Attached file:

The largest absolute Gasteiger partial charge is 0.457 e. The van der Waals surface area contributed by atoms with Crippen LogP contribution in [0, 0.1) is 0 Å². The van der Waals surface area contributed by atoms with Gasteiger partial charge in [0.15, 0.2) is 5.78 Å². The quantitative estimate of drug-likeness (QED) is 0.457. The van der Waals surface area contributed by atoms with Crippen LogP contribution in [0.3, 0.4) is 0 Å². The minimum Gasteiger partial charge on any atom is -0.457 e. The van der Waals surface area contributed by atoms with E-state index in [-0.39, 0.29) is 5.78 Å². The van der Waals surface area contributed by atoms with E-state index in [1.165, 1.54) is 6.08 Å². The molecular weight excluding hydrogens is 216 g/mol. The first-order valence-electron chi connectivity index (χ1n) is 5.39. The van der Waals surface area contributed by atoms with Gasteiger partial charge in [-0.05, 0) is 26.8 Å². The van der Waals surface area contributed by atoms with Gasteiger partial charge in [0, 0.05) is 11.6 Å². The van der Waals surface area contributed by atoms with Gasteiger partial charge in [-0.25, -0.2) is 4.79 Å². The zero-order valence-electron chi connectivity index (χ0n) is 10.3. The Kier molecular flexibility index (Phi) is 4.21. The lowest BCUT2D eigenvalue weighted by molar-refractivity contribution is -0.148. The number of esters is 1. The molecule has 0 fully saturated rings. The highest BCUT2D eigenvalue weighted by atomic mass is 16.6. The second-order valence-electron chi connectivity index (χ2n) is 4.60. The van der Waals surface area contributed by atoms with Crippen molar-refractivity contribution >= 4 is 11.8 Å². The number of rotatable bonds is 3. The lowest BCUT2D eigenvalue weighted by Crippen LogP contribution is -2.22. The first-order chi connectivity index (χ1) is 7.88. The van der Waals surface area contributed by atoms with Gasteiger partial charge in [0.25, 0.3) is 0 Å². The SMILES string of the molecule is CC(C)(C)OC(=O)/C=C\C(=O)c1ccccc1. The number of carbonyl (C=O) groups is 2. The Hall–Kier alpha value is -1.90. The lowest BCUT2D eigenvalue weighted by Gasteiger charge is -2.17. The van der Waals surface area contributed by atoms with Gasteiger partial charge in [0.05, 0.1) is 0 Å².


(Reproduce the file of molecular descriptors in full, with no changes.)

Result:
The largest absolute Gasteiger partial charge is 0.457 e. The van der Waals surface area contributed by atoms with Crippen LogP contribution in [0, 0.1) is 0 Å². The van der Waals surface area contributed by atoms with Gasteiger partial charge in [0.15, 0.2) is 5.78 Å². The quantitative estimate of drug-likeness (QED) is 0.457. The van der Waals surface area contributed by atoms with Crippen LogP contribution in [0.3, 0.4) is 0 Å². The minimum Gasteiger partial charge on any atom is -0.457 e. The van der Waals surface area contributed by atoms with E-state index in [-0.39, 0.29) is 5.78 Å². The van der Waals surface area contributed by atoms with E-state index in [1.165, 1.54) is 6.08 Å². The molecular weight excluding hydrogens is 216 g/mol. The first-order valence-electron chi connectivity index (χ1n) is 5.39. The van der Waals surface area contributed by atoms with Gasteiger partial charge in [-0.05, 0) is 26.8 Å². The van der Waals surface area contributed by atoms with Gasteiger partial charge in [0, 0.05) is 11.6 Å². The van der Waals surface area contributed by atoms with Gasteiger partial charge in [-0.25, -0.2) is 4.79 Å². The zero-order valence-electron chi connectivity index (χ0n) is 10.3. The Kier molecular flexibility index (Phi) is 4.21. The lowest BCUT2D eigenvalue weighted by molar-refractivity contribution is -0.148. The number of esters is 1. The molecule has 0 fully saturated rings. The highest BCUT2D eigenvalue weighted by atomic mass is 16.6. The second-order valence-electron chi connectivity index (χ2n) is 4.60. The van der Waals surface area contributed by atoms with Crippen molar-refractivity contribution >= 4 is 11.8 Å². The number of rotatable bonds is 3. The lowest BCUT2D eigenvalue weighted by Crippen LogP contribution is -2.22. The first-order chi connectivity index (χ1) is 7.88. The van der Waals surface area contributed by atoms with Gasteiger partial charge in [0.25, 0.3) is 0 Å². The SMILES string of the molecule is CC(C)(C)OC(=O)/C=C\C(=O)c1ccccc1. The number of carbonyl (C=O) groups is 2. The Hall–Kier alpha value is -1.90. The lowest BCUT2D eigenvalue weighted by Gasteiger charge is -2.17. The van der Waals surface area contributed by atoms with Gasteiger partial charge in [0.05, 0.1) is 0 Å².